- List five compelling take-aways from the Art of the Start.
- Learning to create our own “MAT” – Milestones, Assumptions, and Tasks. This format has allowed us to better understand our goals within the project and as a team. MAT has done this by helping us better divide the tasks needed to get done and making sure the tasks that we accomplish are better geared towards our overall milestones, helping us work more effectively on the project as a team.
- The overall topic of “making meaning” was really compelling for us because it relates directly to our project work within the GSIF and how our product has the ultimate goal of increasing the quality of life for coconut farmers in the Philippines. By having the overall goal of increasing their income through a better coconut drying method and system, we found it compelling that our venture’s main focus was to ultimately “make meaning”.
- The overall concept and idea that the 10/20/30 (10 slides, 20 minutes, 30 pt. font) rule articulates helped us with crafting our upcoming presentation. Although we have to present over five minutes, and not ten, the overall ideas of keeping the slides concise, with specifics on problem, solution, business model, etc.., and the underlying message of keeping a presentation short and to the point helped us navigate how we wanted to approach presenting. The “30” part also helped to remind us that words should be limited, and instead helpful visuals should be implemented.
- Being niche was also a point that Guy Kawasaki emphasized, which we thought was a very important and significant point. The graph that showed us the “ability to provide a unique product or service” and the “value to the customer” was really helpful in terms of helping us rethink our engineering solution and overall business model. In order to separate ourselves from others, we have concluded that having a better, more efficient and effective drying solution and a coop business model will most definitely give us both the ability to provide a unique product or service and a value to the customer.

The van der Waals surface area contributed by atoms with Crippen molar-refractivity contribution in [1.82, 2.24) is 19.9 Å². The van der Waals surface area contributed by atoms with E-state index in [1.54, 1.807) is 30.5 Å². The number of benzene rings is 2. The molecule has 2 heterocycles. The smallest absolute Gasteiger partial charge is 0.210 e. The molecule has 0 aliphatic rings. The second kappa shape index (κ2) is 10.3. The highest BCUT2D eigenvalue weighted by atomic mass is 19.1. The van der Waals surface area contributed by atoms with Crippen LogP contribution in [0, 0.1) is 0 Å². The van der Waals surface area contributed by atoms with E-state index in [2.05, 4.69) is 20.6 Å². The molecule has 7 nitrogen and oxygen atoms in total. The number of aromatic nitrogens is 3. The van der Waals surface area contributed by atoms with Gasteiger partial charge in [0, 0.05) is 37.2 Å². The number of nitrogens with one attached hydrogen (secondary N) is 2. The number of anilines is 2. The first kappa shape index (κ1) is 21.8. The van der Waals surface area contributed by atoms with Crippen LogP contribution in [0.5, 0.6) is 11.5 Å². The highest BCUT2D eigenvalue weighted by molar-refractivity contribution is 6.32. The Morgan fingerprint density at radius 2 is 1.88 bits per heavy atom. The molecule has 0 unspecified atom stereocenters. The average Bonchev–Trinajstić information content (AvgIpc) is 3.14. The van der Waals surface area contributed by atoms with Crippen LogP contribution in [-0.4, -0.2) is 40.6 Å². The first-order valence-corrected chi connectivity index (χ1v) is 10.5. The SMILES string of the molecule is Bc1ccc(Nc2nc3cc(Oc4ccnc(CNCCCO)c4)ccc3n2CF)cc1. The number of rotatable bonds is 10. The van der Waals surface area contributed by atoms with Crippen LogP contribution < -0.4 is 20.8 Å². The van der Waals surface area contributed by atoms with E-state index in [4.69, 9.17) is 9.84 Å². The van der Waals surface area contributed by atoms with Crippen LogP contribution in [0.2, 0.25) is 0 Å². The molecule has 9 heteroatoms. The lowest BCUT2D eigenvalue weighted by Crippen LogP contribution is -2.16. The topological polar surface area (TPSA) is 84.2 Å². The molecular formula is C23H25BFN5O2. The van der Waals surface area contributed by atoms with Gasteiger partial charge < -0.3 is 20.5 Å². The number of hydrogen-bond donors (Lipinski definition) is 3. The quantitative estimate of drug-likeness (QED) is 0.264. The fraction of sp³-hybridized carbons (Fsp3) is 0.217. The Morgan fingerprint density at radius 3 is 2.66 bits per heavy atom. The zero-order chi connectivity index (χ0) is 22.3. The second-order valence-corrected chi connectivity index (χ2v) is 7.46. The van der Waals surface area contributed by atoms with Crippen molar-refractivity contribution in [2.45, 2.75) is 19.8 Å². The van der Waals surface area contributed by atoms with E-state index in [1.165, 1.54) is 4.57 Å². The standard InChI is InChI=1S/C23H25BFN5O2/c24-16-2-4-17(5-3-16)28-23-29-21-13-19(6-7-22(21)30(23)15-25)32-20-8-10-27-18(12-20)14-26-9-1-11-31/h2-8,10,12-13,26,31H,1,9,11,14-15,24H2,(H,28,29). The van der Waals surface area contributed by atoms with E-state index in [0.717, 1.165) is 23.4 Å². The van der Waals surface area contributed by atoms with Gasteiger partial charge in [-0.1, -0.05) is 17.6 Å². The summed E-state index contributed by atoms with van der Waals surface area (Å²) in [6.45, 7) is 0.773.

- Adding on to the former point being made, Kawasaki’s slide on defining a business model really helped us understand what is needed to create a more self-sustaining system that would be of benefit for all of our stakeholders. This was especially compelling because this allowed for us to better our idea of the coop business model by being more specific in the systems that would be put in place but also helping us to portray the model simply so others could better understand it.
- Articulate your value propositions for your diverse customer segments.
In short, we help copra farmers in the Philippines increase their income by creating a faster, efficient, and more effective drying system.
We solve the problem of consistency in copra quality for farmers in the Philippines by creating a system in which farmers can come to a central location to have their copra dried using a faster and more effective drying technique that yields better copra quality. We deliver value in our model’s convenience for farmers, as they do not have to learn to operate the machinery or buy the device themselves, allowing them to dry their coconuts using the machine without experiencing the burden of the high cost of the dryer, and thus reducing risk for the farmers. By placing the plant at a central location between farms, there is high accessibility to the machine as well as reduced risk regarding farmer income due to the method’s all-weather usability. The system is also founded upon a self – sustaining business model, which incorporates a centralized machine, increasing the potential to scale. Farmers will experience less added cost, cheaper prices, and increased revenue resulting in an improved livelihood. On the buyer’s end, the copra quality will be drastically better and more consistent, allowing them to create higher quality products. In addition, buyer’s will have a centralized location for obtaining copra, resulting in less time wasted, less costs, and therefore better efficiency.
- Discuss your Total Available Market and Total Addressable Market. List all your assumptions and hypothesis
Our total available market is the total population of copra farmers in the Philippines, about 3.5 million. By assuming the bottom-up approach, our total addressable market is 80 percent of coconut farmers within the area of the Philippines.